Some creative writing assignments: What would have made me grow up to be a Timothy McVeigh? What is it like this morning to be a woman in Afghanistan, not allowed to go out without a man from my family, who has heard the military might of the United States is coming to kill me and my children? What would it be like to be a Sikh wearing my religiously prescribed turban when a drunken patriot comes toward me shouting, "U.S.A.! U.S.A.!" If I had Osama bin Laden tied in a chair in my room right now, and I had a gun in my hand, would I shoot him? If so, in what part of his body? What if the only weapon I had was a hammer from the tool box?

I would also be interested in hearing what you are reading in these times besides newspapers. Do you have special comfort reading? Escape literature? Reading that helps you get a historical perspective on events? In my puny efforts at getting a grip, I picked up a book I had laid aside about two years ago, Albert Hourani's A HISTORY OF THE ARAB PEOPLES. I also found myself late one night reading websites for American Muslim women- essays about why covering your body and hair is a sign of self-respect. I have also been having vivid flashes of Nobel Prize winner Naguib Mahfouz's wonderful novel PALACE WALK, which mixes family life and political life in Cairo just before the first World War.

And finally, Judith Moffett forwarded me a poem I recommend to all of you, W.H. Auden's "September 1, 1939." It ends with this stanza:

Defenceless under the night
Our world in stupor lies:
Yet, dotted everywhere,
Ironic points of light,
Flash out wherever the Just
Exchange their messages:
May I, composed like them
Of Eros and of dust,
Beleaguered by the same
Negation and despair,
Show an affirming flame.

       - W.H. Auden.

Keep in your heart the blueness of the high skies, the sound of human voices singing, and the sweet breath of our children.

                                             - Meredith Sue Willis



Newsletter # 13
October 2001


I just got back from the West Virginia Book Festival in Charleston, West Virginia. It was such a delight in these present days of anthrax anxiety to be participating in an event about books- panels and discussions and displays and lots of writer and reader friends. We shared poems and stories about writers and, of course, the endless saga of publishing.

A newly revitalized publishing house is West Virginia University Press, which has just released a reprint of a terrific funny-crude novel called CRUM by Lee Maynard. I had the pleasure and privilege of writing the introduction, and I'm definitely a fan of this one.

I'm also reading a novel by one of the headlined speakers at the festival, Robert Morgan. His worthy book GAP CREEK became a best seller after Oprah put it on her book club list. And if you like GAP CREEK, don't forget its predecessors, Harriette Arnow's HUNTER'S HORN, which I've praised at length here, and CALL HOME THE HEART by Fielding Burke, which is both about mountain life and about the great Gastonia mill strike of the early 20th century.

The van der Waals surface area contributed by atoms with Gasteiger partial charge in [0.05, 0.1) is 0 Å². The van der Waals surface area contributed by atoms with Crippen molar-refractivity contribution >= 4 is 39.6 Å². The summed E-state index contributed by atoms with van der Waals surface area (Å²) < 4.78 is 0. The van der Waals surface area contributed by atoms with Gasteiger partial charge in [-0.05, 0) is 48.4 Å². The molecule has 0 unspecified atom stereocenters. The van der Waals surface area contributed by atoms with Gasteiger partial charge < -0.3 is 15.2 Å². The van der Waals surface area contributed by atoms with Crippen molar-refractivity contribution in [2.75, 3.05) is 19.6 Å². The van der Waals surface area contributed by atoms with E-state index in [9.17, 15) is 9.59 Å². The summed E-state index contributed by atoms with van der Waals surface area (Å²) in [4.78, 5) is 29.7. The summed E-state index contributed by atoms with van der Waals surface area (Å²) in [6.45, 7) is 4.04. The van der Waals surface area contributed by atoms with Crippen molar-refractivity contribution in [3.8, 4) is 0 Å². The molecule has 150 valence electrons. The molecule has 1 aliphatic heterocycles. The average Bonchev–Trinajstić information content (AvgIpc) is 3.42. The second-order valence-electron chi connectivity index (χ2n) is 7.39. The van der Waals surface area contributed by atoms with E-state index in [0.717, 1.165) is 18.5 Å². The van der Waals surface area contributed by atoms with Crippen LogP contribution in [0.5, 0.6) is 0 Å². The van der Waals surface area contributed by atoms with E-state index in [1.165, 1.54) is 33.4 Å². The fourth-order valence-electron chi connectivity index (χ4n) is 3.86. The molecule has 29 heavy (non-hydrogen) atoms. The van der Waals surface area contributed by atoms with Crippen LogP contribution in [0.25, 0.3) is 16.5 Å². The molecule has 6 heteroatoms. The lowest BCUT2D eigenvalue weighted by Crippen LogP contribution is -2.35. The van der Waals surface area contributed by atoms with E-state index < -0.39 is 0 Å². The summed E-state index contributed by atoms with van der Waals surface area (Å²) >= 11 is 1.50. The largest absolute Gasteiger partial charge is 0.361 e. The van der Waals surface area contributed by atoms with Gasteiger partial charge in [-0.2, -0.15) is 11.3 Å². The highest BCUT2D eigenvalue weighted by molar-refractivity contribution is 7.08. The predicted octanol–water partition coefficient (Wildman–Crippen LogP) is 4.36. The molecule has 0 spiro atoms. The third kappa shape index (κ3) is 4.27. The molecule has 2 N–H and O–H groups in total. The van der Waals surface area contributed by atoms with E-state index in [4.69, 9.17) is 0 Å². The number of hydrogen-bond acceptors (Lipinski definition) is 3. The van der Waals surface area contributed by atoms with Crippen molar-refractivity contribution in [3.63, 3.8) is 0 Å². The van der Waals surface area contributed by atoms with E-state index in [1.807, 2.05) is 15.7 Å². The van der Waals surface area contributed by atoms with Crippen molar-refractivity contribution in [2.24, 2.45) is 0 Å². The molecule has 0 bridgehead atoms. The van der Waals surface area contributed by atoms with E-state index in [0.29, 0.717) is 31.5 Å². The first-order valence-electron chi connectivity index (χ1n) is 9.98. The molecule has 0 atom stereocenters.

Meanwhile, readers of this newsletter have been writing to say what they turned to in the days after the terrorist attacks on the World Trade Center and the Pentagon. Ardian Gill said, "I quite agree that modern fiction tends to be a tiny tessera instead of the whole mosaic. Where is Dos Passos when we need him? I have just ordered David Kennedy's FREEDOM FROM FEAR: AMERICA IN THE GREAT DEPRESSION AND WORLD WAR II.. I find it impossible to concentrate on much other than the papers, and this book seems appropriate to the current crisis. And then my next book is set in the Depression, and I'm reading a lot of books and newspapers of the period."

Judy Moffett reported on what she's reading as well as what she'd like to read: "I had been reading, and have continued to read when able to concentrate enough, Joseph Campbell's HERO WITH A THOUSAND FACES. There's a perspective on these events to be derived from world mythology, but I don't seem to be heroic enough--or evolved enough?--to sustain it, at least not emotionally, which is where it needs to be sustained. I was reading Tennyson's IN MEMORIAM in an edition for classroom use, with critical essays in the back, and that I haven't been able to get back into, though I was very involved in it before [September 11.] Instead I started rereading the Harry Potter books. They would work better if they were more distinguished as literature, but they're not bad. A good book to read right now would be a kids' book about life in Afghanistan, told from the perspective of a girl of ll or 12. Could somebody write it, please?"

Shelley Ettinger happened to be reading Franz Fanon's THE WRETCHED OF THE EARTH when the plane-bombs hit. She says, "It's so relevant, because it's about the rage and violence of oppressed and colonized peoples. As far as I can see, the U.S. government is the primary purveyor of acts of mass terrorism against civilians. So I've been thinking about books that address that. There are several novels about Hiroshima and Nagasaki, although the only one I can think of offhand is H by Makoto Oda, which was very powerful. There's so much rich political literature out of Latin America, and I'm sure there's stuff from or about Chile--where the U.S.-planned-and-paid-for assassination of President Salvador Allende and murder of 10,000 Chileans took place on Sept. 11, 1973, 28 years to the day before the World Trade Center destruction." She also suggests a history of the Palestinian people entitled OUR ROOTS ARE STILL ALIVE and an informative book by Ramsey Clark and others called THE CHILDREN ARE DYING.